Farmer groups and the diffusion of agroforestry innovations in rural communities of Eastern Africa
The purpose of this book is to explore the contribution of development-oriented farmer groups to the diffusion of innovations in rural communities of Kenya and Ethiopia, and to identify major key drivers of effective innovation diffusion. The research is based on the comparative assessment of four peasant communities that differ in terms of the prevail-ing extension approach and model of farmer group governance.
A profound review of four theoretical frameworks serves to develop a multiple-pathway model of innovation diffusion that amalgamates major concepts of the social network and functional group theories.
The findings illustrate that farmers, through their group and non-group networks and under group-oriented and individual extension alike, exchange information, knowledge, and social pressures that shape their individual adoption decisions. Yet, innovations tend to disseminate more effectively in farmer groups vis-à-vis non-group networks, and the groups tend to be more effective when addressed by extension agents.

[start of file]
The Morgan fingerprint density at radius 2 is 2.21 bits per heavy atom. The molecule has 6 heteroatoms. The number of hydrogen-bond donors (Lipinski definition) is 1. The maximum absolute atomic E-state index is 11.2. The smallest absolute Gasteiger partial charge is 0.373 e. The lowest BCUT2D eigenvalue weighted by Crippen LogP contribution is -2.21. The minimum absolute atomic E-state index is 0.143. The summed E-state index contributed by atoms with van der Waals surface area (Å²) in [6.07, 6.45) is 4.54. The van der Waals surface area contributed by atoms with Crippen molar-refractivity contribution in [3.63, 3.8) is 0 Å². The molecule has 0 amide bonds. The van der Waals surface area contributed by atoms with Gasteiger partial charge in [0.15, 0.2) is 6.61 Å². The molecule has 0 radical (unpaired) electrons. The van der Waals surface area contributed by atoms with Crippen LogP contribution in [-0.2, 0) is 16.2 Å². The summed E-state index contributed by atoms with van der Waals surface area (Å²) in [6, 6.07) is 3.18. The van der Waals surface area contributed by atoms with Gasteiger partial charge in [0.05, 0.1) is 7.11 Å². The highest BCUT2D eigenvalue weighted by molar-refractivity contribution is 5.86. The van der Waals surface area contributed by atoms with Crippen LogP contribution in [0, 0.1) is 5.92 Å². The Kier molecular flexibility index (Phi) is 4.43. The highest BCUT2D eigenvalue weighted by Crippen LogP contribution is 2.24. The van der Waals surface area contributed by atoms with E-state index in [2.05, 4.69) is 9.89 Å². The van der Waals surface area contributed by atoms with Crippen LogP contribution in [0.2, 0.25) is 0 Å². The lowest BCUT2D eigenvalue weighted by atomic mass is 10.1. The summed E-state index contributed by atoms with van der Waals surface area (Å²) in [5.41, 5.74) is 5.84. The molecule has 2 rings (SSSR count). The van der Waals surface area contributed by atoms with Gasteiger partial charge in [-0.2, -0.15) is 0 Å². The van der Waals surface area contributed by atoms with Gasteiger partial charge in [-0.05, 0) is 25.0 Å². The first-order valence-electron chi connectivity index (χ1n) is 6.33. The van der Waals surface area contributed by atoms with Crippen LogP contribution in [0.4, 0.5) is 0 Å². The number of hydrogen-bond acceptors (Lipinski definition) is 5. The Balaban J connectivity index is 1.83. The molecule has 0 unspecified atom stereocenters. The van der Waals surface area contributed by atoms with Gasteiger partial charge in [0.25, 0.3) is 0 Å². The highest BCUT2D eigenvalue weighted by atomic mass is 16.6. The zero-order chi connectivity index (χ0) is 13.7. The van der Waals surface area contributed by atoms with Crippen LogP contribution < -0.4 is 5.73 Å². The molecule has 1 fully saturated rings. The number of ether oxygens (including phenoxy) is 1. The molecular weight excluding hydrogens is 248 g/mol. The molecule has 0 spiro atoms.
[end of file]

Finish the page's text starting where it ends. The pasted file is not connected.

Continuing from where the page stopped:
The research reveals that the advantage of farmer groups can be attributed to their dimorphic character that combines the bridging and bonding effects of ‘weak’ and ‘strong’ ties. By facilitating the emergence of cohesive relationships among the group members and by simultaneously enhancing the members’ exposure to external information sources group-oriented extension work considerably contributes to foster the diffusion of innovations among farmers. Recommendations refer to the improvement of extension practice and directions for future research.
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Kommunikation und Beratung, Band 89ISSN 0947-03522009; 164 pp.; numerous ills.; 21 x 14,8 cm; paper;
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